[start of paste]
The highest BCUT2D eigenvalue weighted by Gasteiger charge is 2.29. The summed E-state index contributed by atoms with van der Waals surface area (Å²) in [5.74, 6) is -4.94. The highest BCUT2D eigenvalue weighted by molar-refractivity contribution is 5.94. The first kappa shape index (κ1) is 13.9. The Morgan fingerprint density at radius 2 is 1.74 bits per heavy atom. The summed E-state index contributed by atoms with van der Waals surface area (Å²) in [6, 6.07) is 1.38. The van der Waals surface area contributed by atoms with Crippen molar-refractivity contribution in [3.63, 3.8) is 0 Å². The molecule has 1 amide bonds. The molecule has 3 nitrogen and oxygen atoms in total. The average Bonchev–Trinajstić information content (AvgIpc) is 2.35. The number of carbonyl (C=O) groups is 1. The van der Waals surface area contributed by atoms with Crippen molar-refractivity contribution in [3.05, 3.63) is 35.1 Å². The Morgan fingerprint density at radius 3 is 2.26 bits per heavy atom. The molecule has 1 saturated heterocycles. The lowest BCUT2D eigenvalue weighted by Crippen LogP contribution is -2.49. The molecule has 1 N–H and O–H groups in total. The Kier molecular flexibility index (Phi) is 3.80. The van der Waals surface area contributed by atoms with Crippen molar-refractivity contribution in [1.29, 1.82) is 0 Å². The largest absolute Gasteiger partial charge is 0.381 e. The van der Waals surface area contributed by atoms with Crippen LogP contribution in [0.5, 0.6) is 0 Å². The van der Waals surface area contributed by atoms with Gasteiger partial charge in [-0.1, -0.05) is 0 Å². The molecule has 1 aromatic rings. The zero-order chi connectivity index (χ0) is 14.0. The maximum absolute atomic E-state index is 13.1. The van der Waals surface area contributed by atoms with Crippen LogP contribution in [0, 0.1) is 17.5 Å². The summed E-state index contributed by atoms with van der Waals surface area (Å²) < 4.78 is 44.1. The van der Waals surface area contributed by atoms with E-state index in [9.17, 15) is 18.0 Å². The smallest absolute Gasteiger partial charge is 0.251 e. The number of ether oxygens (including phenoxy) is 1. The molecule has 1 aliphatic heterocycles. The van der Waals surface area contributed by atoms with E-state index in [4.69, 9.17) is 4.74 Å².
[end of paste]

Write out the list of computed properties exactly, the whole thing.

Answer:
The highest BCUT2D eigenvalue weighted by Gasteiger charge is 2.29. The summed E-state index contributed by atoms with van der Waals surface area (Å²) in [5.74, 6) is -4.94. The highest BCUT2D eigenvalue weighted by molar-refractivity contribution is 5.94. The first kappa shape index (κ1) is 13.9. The Morgan fingerprint density at radius 2 is 1.74 bits per heavy atom. The summed E-state index contributed by atoms with van der Waals surface area (Å²) in [6, 6.07) is 1.38. The van der Waals surface area contributed by atoms with Crippen molar-refractivity contribution in [3.63, 3.8) is 0 Å². The molecule has 1 amide bonds. The molecule has 3 nitrogen and oxygen atoms in total. The average Bonchev–Trinajstić information content (AvgIpc) is 2.35. The number of carbonyl (C=O) groups is 1. The van der Waals surface area contributed by atoms with Crippen molar-refractivity contribution in [3.05, 3.63) is 35.1 Å². The Morgan fingerprint density at radius 3 is 2.26 bits per heavy atom. The molecule has 1 saturated heterocycles. The lowest BCUT2D eigenvalue weighted by Crippen LogP contribution is -2.49. The molecule has 1 N–H and O–H groups in total. The Kier molecular flexibility index (Phi) is 3.80. The van der Waals surface area contributed by atoms with Crippen molar-refractivity contribution in [1.29, 1.82) is 0 Å². The largest absolute Gasteiger partial charge is 0.381 e. The van der Waals surface area contributed by atoms with Crippen LogP contribution in [0.5, 0.6) is 0 Å². The van der Waals surface area contributed by atoms with Gasteiger partial charge in [-0.1, -0.05) is 0 Å². The molecule has 1 aromatic rings. The zero-order chi connectivity index (χ0) is 14.0. The maximum absolute atomic E-state index is 13.1. The van der Waals surface area contributed by atoms with Crippen LogP contribution in [0, 0.1) is 17.5 Å². The summed E-state index contributed by atoms with van der Waals surface area (Å²) < 4.78 is 44.1. The van der Waals surface area contributed by atoms with E-state index in [9.17, 15) is 18.0 Å². The smallest absolute Gasteiger partial charge is 0.251 e. The number of ether oxygens (including phenoxy) is 1. The molecule has 1 aliphatic heterocycles. The van der Waals surface area contributed by atoms with E-state index in [4.69, 9.17) is 4.74 Å².